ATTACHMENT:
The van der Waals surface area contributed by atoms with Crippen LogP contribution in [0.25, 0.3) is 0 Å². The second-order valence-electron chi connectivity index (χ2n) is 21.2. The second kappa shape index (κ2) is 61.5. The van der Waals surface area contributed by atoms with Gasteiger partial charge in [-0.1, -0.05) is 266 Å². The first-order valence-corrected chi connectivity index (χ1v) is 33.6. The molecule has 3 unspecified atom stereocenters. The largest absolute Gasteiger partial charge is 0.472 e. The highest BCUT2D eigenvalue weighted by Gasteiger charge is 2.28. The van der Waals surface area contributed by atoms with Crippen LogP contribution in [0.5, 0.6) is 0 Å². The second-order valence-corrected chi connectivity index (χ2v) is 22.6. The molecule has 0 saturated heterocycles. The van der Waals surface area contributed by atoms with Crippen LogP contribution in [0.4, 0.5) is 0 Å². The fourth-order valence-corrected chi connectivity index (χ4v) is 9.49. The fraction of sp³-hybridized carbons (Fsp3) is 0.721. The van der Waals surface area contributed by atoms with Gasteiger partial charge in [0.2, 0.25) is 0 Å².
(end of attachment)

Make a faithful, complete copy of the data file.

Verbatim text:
The van der Waals surface area contributed by atoms with Crippen LogP contribution in [0.25, 0.3) is 0 Å². The second-order valence-electron chi connectivity index (χ2n) is 21.2. The second kappa shape index (κ2) is 61.5. The van der Waals surface area contributed by atoms with Gasteiger partial charge in [-0.1, -0.05) is 266 Å². The first-order valence-corrected chi connectivity index (χ1v) is 33.6. The molecule has 3 unspecified atom stereocenters. The largest absolute Gasteiger partial charge is 0.472 e. The highest BCUT2D eigenvalue weighted by Gasteiger charge is 2.28. The van der Waals surface area contributed by atoms with Crippen LogP contribution in [0.5, 0.6) is 0 Å². The second-order valence-corrected chi connectivity index (χ2v) is 22.6. The molecule has 0 saturated heterocycles. The van der Waals surface area contributed by atoms with Crippen LogP contribution in [0.4, 0.5) is 0 Å². The fourth-order valence-corrected chi connectivity index (χ4v) is 9.49. The fraction of sp³-hybridized carbons (Fsp3) is 0.721. The van der Waals surface area contributed by atoms with Gasteiger partial charge in [0.2, 0.25) is 0 Å².